Loyola women’s basketball adjusts to loss of star players


Ariel Landry

Original photo courtesy of Loyola New Orleans Athletics. Photo credit: Ariel Landry

Daniel Schwalm

The Loyola women’s basketball team is playing for the first time in four years without former star guards Zoie Miller and Di’Mond Jackson.

Miller led the team in scoring and steals last season, averaging 19.3 points, 4.1 rebounds, 4.4 assists, and 2.0 steals per game. She finished first in the Southern States Athletic Conference and eighth in the National Association for Intercollegiate Athletics in scoring last season. She was also named National Jesuit Player of the Year by the Jesuit Basketball Spotlight and was named an National Association for Intercollegiate Athletics First Team All-American. Jackson led the team in rebounds and assists and was named an All-American honorable mention.

Miller and Jackson’s production will be missed, but those involved in the team have expressed confidence in their ability to succeed this season without them.

“It’s gonna be tough to replace it but I definitely think we can do it,” said psychology pre-health senior Megan Worry. “It’s just going to be a different style of play.”

Head coach Kellie Kennedy said that the loss of their star guards was at the forefront of the team’s minds during recruiting before this season.

“We knew that was a big void to fill in terms of that specific position,” Kennedy said.

To fill that void, Kennedy recruited freshman Kennedy Hansberry and junior Alex Kohler, a transfer student from Three Rivers Community College in Kentucky.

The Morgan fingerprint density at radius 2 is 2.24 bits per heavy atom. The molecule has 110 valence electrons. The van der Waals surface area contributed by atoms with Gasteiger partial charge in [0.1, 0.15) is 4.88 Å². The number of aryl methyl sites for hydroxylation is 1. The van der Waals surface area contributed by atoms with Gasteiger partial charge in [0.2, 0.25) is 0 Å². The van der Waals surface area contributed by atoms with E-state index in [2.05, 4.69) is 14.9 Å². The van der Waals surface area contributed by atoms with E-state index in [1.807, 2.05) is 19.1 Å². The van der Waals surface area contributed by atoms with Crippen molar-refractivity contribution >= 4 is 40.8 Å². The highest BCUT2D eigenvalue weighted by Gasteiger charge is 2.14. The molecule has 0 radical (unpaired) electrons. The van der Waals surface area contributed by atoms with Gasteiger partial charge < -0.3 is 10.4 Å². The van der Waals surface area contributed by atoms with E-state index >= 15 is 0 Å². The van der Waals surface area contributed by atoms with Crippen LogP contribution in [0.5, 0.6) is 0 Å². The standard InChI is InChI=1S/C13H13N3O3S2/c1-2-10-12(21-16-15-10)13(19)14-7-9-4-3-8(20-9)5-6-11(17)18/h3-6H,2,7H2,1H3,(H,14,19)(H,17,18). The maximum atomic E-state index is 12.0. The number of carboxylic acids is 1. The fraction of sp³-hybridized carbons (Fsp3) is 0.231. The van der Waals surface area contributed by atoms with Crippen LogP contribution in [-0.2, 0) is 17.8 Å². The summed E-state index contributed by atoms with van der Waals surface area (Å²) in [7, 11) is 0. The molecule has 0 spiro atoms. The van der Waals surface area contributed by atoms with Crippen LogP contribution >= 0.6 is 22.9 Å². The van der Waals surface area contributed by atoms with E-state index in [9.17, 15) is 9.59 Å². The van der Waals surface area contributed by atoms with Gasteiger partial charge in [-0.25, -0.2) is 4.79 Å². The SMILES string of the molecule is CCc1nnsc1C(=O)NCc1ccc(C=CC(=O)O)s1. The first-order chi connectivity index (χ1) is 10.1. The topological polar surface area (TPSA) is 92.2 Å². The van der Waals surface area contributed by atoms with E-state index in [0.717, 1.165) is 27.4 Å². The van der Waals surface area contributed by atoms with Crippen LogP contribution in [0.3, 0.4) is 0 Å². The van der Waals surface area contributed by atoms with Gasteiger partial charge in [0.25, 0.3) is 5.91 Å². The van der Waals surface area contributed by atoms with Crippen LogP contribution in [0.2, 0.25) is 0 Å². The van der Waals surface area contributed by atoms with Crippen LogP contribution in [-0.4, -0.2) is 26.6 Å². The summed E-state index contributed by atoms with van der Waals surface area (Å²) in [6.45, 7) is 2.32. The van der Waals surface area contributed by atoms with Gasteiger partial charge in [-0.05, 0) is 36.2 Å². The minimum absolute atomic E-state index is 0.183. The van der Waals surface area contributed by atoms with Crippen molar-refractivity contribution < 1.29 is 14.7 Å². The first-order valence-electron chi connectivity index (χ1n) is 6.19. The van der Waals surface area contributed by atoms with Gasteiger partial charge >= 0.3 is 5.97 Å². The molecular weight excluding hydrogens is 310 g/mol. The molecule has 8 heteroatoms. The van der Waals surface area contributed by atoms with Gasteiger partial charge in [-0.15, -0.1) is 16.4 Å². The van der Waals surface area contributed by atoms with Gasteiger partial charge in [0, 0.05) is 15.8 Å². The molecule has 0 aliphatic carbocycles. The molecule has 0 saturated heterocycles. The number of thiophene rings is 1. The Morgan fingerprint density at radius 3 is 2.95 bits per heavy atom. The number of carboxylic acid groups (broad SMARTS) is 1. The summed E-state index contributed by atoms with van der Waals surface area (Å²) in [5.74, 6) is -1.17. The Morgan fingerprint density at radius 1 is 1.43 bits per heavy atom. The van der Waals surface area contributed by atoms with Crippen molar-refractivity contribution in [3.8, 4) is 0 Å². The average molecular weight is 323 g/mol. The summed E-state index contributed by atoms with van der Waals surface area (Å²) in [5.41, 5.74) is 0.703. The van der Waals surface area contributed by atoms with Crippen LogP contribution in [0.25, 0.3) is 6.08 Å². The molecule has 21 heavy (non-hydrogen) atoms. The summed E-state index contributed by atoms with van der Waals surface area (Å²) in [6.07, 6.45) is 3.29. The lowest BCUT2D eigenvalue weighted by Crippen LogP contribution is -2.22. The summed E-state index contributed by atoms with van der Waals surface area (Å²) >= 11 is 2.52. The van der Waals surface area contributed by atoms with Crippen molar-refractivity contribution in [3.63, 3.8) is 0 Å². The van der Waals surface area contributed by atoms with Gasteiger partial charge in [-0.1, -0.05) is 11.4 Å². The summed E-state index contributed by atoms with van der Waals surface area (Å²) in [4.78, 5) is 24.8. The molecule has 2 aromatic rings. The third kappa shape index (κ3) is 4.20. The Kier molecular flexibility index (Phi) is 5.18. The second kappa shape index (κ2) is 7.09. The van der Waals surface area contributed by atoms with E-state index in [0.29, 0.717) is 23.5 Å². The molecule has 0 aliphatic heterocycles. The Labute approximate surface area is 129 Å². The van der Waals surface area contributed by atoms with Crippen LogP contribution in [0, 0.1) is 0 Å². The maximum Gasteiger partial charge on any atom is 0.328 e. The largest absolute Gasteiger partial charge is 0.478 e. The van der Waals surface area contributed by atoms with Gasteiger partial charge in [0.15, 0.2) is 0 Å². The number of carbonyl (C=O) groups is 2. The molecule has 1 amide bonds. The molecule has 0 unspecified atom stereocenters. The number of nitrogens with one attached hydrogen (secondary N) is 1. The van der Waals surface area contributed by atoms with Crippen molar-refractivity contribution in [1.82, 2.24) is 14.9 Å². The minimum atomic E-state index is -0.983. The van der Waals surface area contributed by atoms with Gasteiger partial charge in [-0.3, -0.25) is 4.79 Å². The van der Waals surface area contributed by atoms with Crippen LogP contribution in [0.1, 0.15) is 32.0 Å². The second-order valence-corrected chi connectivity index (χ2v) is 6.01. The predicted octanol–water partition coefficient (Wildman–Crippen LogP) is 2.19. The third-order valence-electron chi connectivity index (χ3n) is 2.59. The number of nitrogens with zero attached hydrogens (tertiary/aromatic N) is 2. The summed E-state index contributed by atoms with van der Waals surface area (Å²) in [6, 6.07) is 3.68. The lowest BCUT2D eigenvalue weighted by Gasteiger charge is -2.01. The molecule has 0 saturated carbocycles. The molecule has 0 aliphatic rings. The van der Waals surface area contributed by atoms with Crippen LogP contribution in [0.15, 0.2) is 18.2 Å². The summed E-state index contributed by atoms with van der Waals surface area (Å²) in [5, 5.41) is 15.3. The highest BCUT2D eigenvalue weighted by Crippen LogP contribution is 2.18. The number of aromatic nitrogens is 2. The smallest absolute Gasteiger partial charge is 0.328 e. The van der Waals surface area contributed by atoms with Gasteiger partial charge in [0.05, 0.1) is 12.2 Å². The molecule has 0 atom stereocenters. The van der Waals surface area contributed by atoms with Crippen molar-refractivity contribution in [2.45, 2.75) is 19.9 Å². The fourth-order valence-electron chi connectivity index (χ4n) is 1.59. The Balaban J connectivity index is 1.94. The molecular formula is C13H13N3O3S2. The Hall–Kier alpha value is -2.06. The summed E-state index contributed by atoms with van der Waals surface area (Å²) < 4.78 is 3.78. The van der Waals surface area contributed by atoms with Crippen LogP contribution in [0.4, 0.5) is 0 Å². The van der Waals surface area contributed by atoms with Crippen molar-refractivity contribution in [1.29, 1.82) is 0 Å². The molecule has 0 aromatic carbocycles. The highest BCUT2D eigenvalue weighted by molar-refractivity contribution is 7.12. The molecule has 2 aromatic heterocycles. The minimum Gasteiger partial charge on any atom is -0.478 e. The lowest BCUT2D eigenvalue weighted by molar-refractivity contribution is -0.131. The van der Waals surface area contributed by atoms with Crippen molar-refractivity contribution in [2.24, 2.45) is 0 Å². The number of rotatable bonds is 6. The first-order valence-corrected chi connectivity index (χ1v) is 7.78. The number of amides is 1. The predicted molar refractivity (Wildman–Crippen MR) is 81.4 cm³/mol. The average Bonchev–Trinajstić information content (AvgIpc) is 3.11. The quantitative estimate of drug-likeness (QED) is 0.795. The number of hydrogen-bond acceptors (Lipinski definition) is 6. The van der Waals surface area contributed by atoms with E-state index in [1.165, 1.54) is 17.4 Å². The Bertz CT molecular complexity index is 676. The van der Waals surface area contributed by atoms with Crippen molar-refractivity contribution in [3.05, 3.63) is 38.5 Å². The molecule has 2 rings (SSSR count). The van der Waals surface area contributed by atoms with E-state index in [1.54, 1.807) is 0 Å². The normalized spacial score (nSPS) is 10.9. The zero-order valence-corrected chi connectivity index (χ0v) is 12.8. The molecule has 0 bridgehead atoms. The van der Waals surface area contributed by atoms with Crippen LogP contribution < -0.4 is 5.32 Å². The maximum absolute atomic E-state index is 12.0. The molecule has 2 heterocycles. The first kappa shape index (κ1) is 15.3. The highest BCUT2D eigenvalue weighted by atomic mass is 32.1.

Kennedy said Kohler won’t be able to play until mid-November due to injury so Hansberry “is just gonna have to play a lot, but she’s talented enough to do that,” Kennedy said.

In spite of her confidence in the team’s potential, Kennedy acknowledged that she expects some difficulties in this transition period. Kennedy said that she is also asking returning international business and finance junior Kaila Anthony to move to point guard.

“That is not her natural position,” Kennedy said. “That’s not the place she would rather be. It’s not the place I would rather have her, but it’s just what we’re gonna have to do, especially until we get Alex healthy.”

Kennedy followed her concerns, however, with a reaffirmation of her belief in the team’s ability to adapt and overcome. “It’s funny because every year, we lose great players, and everyone says, ‘Oh my gosh, who’s going to take all those points and rebounds and defensive and all those things?’ And every year we’ve said that, someone has stepped up and done just that, and I don’t expect this team to be any different.”